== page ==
The Law could not restore man’s relationship with God.

But the Law’s weakness was not inherent in the Law, but its problem was that it was dependant on man’s flesh, man’s basic nature, in order to allow relationship with God.

The Law could form a path to God, but the flesh could not stay on it. [Tweet this]

...God did: sending His own Son in the likeness of sinful flesh and as an offering for sin, He condemned sin in the flesh, - Romans 8:3b

I love that – what the law could not do – God did! Hallelujah!!

And how? He sent Jesus. Jesus first took on flesh – lived a sinless life, though tempted in the same way every man is tempted, then on the cross, he became sin, and God condemned Him. He, Jesus, drank the cup of God’s wrath described in Jeremiah 25:15-29.

He solved our ‘flesh’ problem on the cross.

so that the requirement of the Law might be fulfilled in us, who do not walk according to the flesh but according to the Spirit. - Romans 8:4

Here we see that the only way to solve our flesh problem is to walk (aka live) according to the Spirit.

For those who are according to the flesh set their minds on the things of the flesh, but those who are according to the Spirit, the things of the Spirit. - Romans 8:5

Next Paul makes it perfectly clear. What does it look like to live in the flesh? It means to live with your mind consumed by the things of the flesh.

What is a mind consumed by the flesh? Well, perhaps you are thinking of some sex crazed person who is always pursuing hedonistic pleasures. But that is not what it means to have a mind constantly on the flesh. The mind on the flesh, is the mind on the natural.

Jesus said it like this –

"Do not worry then, saying, 'What will we eat?' or 'What will we drink?' or 'What will we wear for clothing?' - Matthew 6:31

The one who has his mind consumed by the natural world, in effect constantly consumed with themselves, is the person Paul is addressing here.

For the mind set on the flesh is death, but the mind set on the Spirit is life and peace, - Romans 8:6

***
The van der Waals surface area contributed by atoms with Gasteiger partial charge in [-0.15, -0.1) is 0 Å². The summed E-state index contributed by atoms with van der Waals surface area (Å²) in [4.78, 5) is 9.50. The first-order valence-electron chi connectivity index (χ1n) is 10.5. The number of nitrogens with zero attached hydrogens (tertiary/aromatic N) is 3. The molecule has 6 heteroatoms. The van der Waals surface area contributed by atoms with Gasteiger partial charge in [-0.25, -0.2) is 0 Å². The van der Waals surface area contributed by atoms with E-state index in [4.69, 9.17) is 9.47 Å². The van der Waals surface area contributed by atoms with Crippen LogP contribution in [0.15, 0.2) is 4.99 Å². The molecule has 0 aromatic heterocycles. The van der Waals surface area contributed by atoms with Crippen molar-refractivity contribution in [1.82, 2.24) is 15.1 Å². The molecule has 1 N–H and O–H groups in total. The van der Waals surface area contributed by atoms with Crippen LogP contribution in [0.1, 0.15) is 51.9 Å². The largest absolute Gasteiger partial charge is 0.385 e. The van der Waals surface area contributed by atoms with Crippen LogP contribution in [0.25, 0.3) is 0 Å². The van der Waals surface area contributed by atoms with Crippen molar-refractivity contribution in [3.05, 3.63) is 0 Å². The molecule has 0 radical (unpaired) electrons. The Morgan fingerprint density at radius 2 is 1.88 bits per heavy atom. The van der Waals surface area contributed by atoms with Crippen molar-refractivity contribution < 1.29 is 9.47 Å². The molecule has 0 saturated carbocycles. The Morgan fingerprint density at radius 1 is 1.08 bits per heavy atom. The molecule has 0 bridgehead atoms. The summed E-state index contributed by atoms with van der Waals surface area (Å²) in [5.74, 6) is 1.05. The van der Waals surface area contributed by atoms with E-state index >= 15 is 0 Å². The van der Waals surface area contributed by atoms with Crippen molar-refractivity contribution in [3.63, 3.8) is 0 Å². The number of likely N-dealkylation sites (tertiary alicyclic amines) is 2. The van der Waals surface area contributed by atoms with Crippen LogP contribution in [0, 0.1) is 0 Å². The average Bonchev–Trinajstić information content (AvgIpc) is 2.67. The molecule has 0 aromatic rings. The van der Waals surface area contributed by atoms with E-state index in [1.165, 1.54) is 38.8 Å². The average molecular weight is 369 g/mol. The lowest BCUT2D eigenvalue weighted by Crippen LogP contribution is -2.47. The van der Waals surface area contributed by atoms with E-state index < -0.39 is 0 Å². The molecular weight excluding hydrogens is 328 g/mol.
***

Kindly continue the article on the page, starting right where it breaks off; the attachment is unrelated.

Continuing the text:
This flesh or self filled mind, this worrying mind, this self-absorbed mind, is death.

The mind set on the Spirit, the mind pursuing God, the mind that is actively pressing in to hear the voice of the lord, and know the mind of the Spirit, this is leads to a life marked by peace.

because the mind set on the flesh is hostile toward God; for it does not subject itself to the law of God, for it is not even able to do so, - Romans 8:7

Paul gets serious here. This word hostile is really aggressive. It might be better to say ‘actively hostile.’ The carnal or fleshly mind – the natural mind – is in open hostility toward God. It is at war with God.

and those who are in the flesh cannot please God. - Romans 8:8

And so it follows – if you are at war with God, and His good purposes toward you, you can not please God. It is impossible to please God when you are actively undermining all that He is trying to do in your life.

However, you are not in the flesh but in the Spirit, if indeed the Spirit of God dwells in you. But if anyone does not have the Spirit of Christ, he does not belong to Him. - Romans 8:9

Ah – finally some good news! You are not in the flesh if the Spirit of God dwells in you! So how can we get the Spirit of God on the inside?

That brings us back to the Second birth.

Remember we said yesterday, that we must be born of God, in the same way the Holy Spirit was in Christ from conception, so you must become a dwelling place for the Spirit of God. As we saw yesterday:

But as many as received Him, to them He gave the right to become children of God, even to those who believe in His name, who were born, not of blood nor of the will of the flesh nor of the will of man, but of God. - John 1:12-13

I believe tomorrow we will finish up on the question “Why do we need to be born again?” Don’t miss it.

Ben NelsonThanks for coming by today.

Walk in the Spirit!

Ben